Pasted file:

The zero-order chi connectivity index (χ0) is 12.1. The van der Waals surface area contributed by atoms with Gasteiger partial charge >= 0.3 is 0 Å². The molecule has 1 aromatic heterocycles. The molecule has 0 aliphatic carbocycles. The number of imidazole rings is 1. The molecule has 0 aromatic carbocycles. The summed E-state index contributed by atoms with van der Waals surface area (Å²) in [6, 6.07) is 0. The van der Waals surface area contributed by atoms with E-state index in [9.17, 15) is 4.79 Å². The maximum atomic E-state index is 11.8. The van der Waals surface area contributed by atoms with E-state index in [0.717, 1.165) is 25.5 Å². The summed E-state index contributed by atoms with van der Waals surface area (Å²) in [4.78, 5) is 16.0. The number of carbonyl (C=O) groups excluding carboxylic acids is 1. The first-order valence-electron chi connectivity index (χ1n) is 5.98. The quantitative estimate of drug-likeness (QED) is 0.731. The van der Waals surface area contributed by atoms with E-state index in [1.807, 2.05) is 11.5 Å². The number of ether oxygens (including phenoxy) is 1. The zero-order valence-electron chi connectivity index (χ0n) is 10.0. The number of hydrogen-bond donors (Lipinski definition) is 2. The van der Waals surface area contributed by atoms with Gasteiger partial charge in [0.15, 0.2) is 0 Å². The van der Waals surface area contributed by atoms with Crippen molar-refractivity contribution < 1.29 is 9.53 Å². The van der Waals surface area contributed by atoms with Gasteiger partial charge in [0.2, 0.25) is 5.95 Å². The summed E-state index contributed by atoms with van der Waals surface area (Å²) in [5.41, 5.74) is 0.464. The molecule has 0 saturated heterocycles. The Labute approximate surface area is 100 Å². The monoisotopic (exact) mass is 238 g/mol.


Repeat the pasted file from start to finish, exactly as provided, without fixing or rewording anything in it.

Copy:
The zero-order chi connectivity index (χ0) is 12.1. The van der Waals surface area contributed by atoms with Gasteiger partial charge >= 0.3 is 0 Å². The molecule has 1 aromatic heterocycles. The molecule has 0 aliphatic carbocycles. The number of imidazole rings is 1. The molecule has 0 aromatic carbocycles. The summed E-state index contributed by atoms with van der Waals surface area (Å²) in [6, 6.07) is 0. The van der Waals surface area contributed by atoms with E-state index in [9.17, 15) is 4.79 Å². The maximum atomic E-state index is 11.8. The van der Waals surface area contributed by atoms with E-state index in [0.717, 1.165) is 25.5 Å². The summed E-state index contributed by atoms with van der Waals surface area (Å²) in [4.78, 5) is 16.0. The number of carbonyl (C=O) groups excluding carboxylic acids is 1. The first-order valence-electron chi connectivity index (χ1n) is 5.98. The quantitative estimate of drug-likeness (QED) is 0.731. The van der Waals surface area contributed by atoms with E-state index in [1.807, 2.05) is 11.5 Å². The number of ether oxygens (including phenoxy) is 1. The zero-order valence-electron chi connectivity index (χ0n) is 10.0. The number of hydrogen-bond donors (Lipinski definition) is 2. The van der Waals surface area contributed by atoms with Gasteiger partial charge in [0.15, 0.2) is 0 Å². The van der Waals surface area contributed by atoms with Crippen molar-refractivity contribution < 1.29 is 9.53 Å². The van der Waals surface area contributed by atoms with Gasteiger partial charge in [0.2, 0.25) is 5.95 Å². The summed E-state index contributed by atoms with van der Waals surface area (Å²) in [5.41, 5.74) is 0.464. The molecule has 0 saturated heterocycles. The Labute approximate surface area is 100 Å². The monoisotopic (exact) mass is 238 g/mol.